Fruitless power plays, goal posts, missed nets and too much Tuukka Rask are just a few of the reasons the Penguins find themselves in a 0-1 hole to start their Eastern Conference Finals series against the Boston Bruins.
Sometimes it takes a game or two for a playoff series to really heat up, but the Bruins and Penguins needed no such grace period in game one, a physical, emotional 3-0 win for the visiting team. Tuukka Rask stopped all 29 shots he faced for his first career playoff shutout and David Krejci extended his playoff scoring lead with two goals as the Penguins find themselves down in a series for the first time this year.
As Penguins players and coaches noted, however, they had their opportunities.
“We had plenty of scoring chances,” Pens forward Jarome Iginla said. “Chances to get momentum swings going, but unfortunately we didn’t get it done tonight. The power play had good looks.”
Penguins head coach Dan Bylsma agreed with the veteran goal scorer.
“I thought we had a handful of real good opportunities in the first period,” Bylsma said. “A couple we misfired on, a couple we hit posts on, a couple really good saves, but I think we didn’t capitalize on the power play chances that we had. Those were big opportunities, especially the one at the end of the second going into the third.”
Despite those chances, head coach Dan Bylsma conceded that his team lost their composure and weren’t executing well in the last half of the game.
“I think in the latter I’d say 35 minutes of the game, we got away a little bit from our execution,” he said. “Got away from how we execute; not so much our execution not working, we just got away from it.”
Penguins goalie Tomas Vokoun echoed those sentiments.
“They executed their game plan better than we did,” he said. “We are (getting chances) but at the same time I think we wanted to spend a little bit more time in their zone….we weren’t able to do that and they forced more their game on us than we did ours on them and at the end it paid off for them.”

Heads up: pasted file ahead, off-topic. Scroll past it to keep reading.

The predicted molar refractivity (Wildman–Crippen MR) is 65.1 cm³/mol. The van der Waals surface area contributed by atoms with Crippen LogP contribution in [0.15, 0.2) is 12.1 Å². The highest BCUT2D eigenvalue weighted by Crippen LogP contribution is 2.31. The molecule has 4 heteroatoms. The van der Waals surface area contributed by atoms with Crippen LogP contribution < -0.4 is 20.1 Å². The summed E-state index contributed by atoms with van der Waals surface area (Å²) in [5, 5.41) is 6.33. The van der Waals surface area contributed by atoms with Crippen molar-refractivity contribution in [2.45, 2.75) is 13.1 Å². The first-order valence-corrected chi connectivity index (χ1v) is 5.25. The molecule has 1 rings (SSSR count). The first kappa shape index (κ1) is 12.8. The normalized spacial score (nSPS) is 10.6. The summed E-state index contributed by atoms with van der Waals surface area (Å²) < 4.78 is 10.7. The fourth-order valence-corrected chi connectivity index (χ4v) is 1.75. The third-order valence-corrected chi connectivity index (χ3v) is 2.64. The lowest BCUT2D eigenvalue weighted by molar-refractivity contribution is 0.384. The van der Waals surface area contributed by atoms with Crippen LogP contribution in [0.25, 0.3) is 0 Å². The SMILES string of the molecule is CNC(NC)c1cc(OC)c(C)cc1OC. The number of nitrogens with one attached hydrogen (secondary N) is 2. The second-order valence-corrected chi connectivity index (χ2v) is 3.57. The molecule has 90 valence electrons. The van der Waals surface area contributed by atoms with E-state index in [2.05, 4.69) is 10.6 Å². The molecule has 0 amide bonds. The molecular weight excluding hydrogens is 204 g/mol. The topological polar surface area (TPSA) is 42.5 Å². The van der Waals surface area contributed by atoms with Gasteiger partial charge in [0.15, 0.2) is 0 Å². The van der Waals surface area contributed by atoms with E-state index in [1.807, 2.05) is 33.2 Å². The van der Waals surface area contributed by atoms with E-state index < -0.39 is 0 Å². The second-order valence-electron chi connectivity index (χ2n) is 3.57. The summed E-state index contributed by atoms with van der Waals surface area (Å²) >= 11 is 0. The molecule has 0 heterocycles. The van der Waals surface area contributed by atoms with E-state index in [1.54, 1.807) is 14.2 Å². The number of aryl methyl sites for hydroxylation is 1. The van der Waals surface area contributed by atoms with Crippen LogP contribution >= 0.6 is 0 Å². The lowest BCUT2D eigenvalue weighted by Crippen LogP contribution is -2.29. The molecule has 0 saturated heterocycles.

The game became controversial and even nastier less than two minutes into the second period when Matt Cooke planted Adam McQuaid into the end boards. The hit looked like a pretty standard boarding minor, but perhaps owing to Cooke’s history was deemed egregious enough to warrant a five-minute checking from behind major and a game misconduct.
“Clearly it’s a hit right through the numbers,” Bylsma said of Cooke’s penalty. “I don’t think it was a rough hit.”
Had Cooke’s infraction been the only reckless hit of the night, the call made primarily because of his past would have been less glaring. But Brad Marchand followed up with a nasty check on James Neal, for which he only received a two-minute minor.
“I don’t see the difference really,” Crosby said of the two hits. “I mean, (James Neal) doesn’t go directly into the boards, I don’t think. I don’t think it’s quite as straight on as Cookie’s, but McQuaid was able to get up pretty quick I thought. I didn’t see him hit his head on the glass. I don’t think it was a great hit, don’t get me wrong…it’s a board, but I don’t know if it’s necessarily a game.”
Emotions started to boil over at the end of the second frame and that never serves the Penguins, and in particular Evgeni Malkin, well. Pittsburgh was set to open the third period with 90 seconds on their loaded man advantage when Evgeni Malkin and Chris Kunitz took offsetting penalties for fighting and unsportsmanlike conduct, respectively, so the Pens had to work their power play without a few top guns.
“We had a power play coming out of the third period and we’ve got two of our power play guys off the ice with those altercations,” Bylsma said. “Starting really at that point in time with those guys going off the ice I think it got us off our game.”
The Penguins would certainly like to see their power play numbers improve in game two, but their performance in the faceoff circle was perhaps the most alarming statistic of the night. Boston dominated draws, winning 67 percent of them. While Jussi Jokinen went 6-4 in the circle, Crosby won only 35 percent of faceoffs and Malkin a scant 17 percent.
Pittsburgh did come out on top in one surprising category. The Big Bad Bruins are more known for their toughness, but Pittsburgh out-hit them 34-19. Boston took a 1-0 lead 8:23 into the second period when Krejci’s shot from the slot went past Paul Martin’s blocking attempt and through Tomas Vokoun’s five-hole. After a scoreless second period, Krejci caught his own rebound to put the Bruins up by a pair 4:04 into the third period. The goal was set up because Mark Eaton failed on a clearing attempt and lost a battle with Nathan Horton on the half-wall, so it will be interesting to see if he is still in the lineup on Monday. Horton put the last nail in the Penguins’ coffin when he buried a rebound into an empty net at 7:51 of the third period.
1) David Krejci
2) Tuukka Rask
3) Nathan Horton
BOS: David Krejci (6, 7), Nathan Horton (6)
BOS: Nathan Horton (2), Andrew Ference, Milan Lucic, Greg Campbell
In the Net:
PIT: Tomas Vokoun (L) 27-30
NYR: Tuukka Rask (W) 29-29